Thyroid Medication: Levothyroxine vs NDT vs T3 – Which is Best?
This post will teach you everything you need to know about thyroid medications, how to use them correctly, how to pick the best medication for your body and other tips and tricks to help you along the way.
Feel confused about which thyroid medication you should be on? or which one is the best?
You're not alone...
Many patients continue to experience symptoms such as weight gain, fatigue, hair loss and more - even though they are taking thyroid medication.
This should not happen and is an indication that something is off and it may be related to which medication you are taking.
So what is the solution?
What may surprise you is that the amount and dose of thyroid hormone that each person needs are highly unique and there are no "algorithms" or "equations" that will give you the answer.
Having said that there are ways to figure it out and it's worth discussing because choosing the right medication and the right dose may be a life-changing experience:
Is There a "Best" Thyroid Medication?
It turns out the answer is not that simple.
Wouldn't it be nice if you could plug your lab tests into a special equation and out popped the type and dose of thyroid medication that you needed?
It would be nice, but that isn't reality (at least not yet)!
The standard evaluation and management of your thyroid do follow a similar pattern which may seem familiar to you and that includes testing for your TSH and basing your dose of T4 medication on that lab result.
This may sound nice in theory but it doesn't take into account patient genetic differences, the absorption rate of different medications, differences in thyroid conversion in each person and so on.
The short version is that using a simplified algorithm to try and treat thyroid dysfunction is probably part of the reason that so many hypothyroid patients are unhappy.
Instead of taking the standard approach to thyroid management it makes more sense to treat every single patient as an individual.
It makes more sense to adjust dosing based on more than just lab tests and to assess factors such as peripheral thyroid conversion and genetic variability between individuals.
So is there a best thyroid medication?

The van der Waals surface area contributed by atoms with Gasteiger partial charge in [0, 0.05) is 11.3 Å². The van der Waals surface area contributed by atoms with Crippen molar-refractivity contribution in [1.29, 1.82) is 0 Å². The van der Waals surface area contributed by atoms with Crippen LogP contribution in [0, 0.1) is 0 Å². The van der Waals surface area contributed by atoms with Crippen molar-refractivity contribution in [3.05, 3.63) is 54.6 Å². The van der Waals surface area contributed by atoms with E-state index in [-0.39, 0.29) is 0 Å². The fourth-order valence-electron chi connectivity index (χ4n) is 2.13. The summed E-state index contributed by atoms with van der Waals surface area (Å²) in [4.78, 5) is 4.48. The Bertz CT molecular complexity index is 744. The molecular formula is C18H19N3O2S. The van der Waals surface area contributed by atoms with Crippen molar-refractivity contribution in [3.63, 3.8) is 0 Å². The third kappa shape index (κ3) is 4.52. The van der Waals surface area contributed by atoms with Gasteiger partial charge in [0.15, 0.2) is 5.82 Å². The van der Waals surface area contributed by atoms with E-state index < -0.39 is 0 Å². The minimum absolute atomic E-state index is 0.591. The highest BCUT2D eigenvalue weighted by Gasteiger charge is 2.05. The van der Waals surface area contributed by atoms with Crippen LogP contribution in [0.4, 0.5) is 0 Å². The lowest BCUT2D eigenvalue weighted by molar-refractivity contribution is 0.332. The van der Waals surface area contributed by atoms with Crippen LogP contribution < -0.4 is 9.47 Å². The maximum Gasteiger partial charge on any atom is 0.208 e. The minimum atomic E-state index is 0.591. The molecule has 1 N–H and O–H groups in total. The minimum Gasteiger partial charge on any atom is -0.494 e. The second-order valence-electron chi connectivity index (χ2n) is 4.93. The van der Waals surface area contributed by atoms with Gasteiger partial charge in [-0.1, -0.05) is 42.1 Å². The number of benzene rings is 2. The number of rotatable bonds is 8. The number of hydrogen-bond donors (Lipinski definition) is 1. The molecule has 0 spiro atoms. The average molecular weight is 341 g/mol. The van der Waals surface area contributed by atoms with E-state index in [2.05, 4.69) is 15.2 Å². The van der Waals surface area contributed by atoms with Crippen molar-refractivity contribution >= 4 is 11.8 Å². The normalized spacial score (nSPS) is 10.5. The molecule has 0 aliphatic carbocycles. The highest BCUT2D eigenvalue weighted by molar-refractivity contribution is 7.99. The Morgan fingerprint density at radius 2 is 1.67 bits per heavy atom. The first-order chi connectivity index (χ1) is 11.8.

No, because the best thyroid medication is the one that works for you and it will be different for each individual.
So how do you go about finding which medication and dose you should use?
How Thyroid Medication Works
It may seem like a silly thing to even discuss, right?
Shouldn't it be just as easy as taking your medication and it works in your body?
It sounds so simple in theory but it's actually more complex than you might think.
And understanding how the medication works in your body is the first step to understanding which of the thyroid medications may work best for you.
So let's walk through the steps involved in order for thyroid medication to act in your body:
- First --> The medication must be consumed. The time of day that you take your medication matters and it also matters if you take your medication on an empty stomach or with food. All of these things influence absorption.
- Second --> The medication must be broken down and absorbed in your intestinal tract. Certain conditions such as low stomach acid (1) (which can be caused by thyroid disease), SIBO and food intolerances can limit absorption of your medication. In addition, certain thyroid medications are easier to absorb than others because of the inactive ingredients that they contain. This is a big and very important step.
- Third --> The thyroid medication must make it into your bloodstream and then be converted in peripheral tissues including your liver (2) to the active thyroid hormone T3. This is another very critical step because most medications only contain the inactive thyroid hormone T4 which means that these medications (examples include Levothyroxine and Synthroid) are not active unless they are converted. Many patients (at least up to 15% (3)) may have problems with conversion and may, therefore, not activate thyroid hormone even if it is absorbed.
- Fourth --> Thyroid hormone must travel to your cells and land on thyroid receptors where it has both genomic and non-genomic action (4). Genomic means that it is changing your genes and non-genomic means that it influences changes in the cell directly without influencing genetic function. This process is mediated, at least in part, by another thyroid metabolite known as reverse T3. So in order for T3 to get to your cells and activate your genes, it must compete with reverse T3 for binding.
- Fifth --> You experience the benefits of thyroid hormone based on the AMOUNT of thyroid hormone that you are taking. Simply put you need to be taking enough thyroid hormone to ensure that all of these benefits occur.
What's interesting is that you can have problems at each and every step of the way.
Some patients have a difficult time converting T4 into T3 (5). In these patients taking T4 medication may not result in an improvement in their symptoms.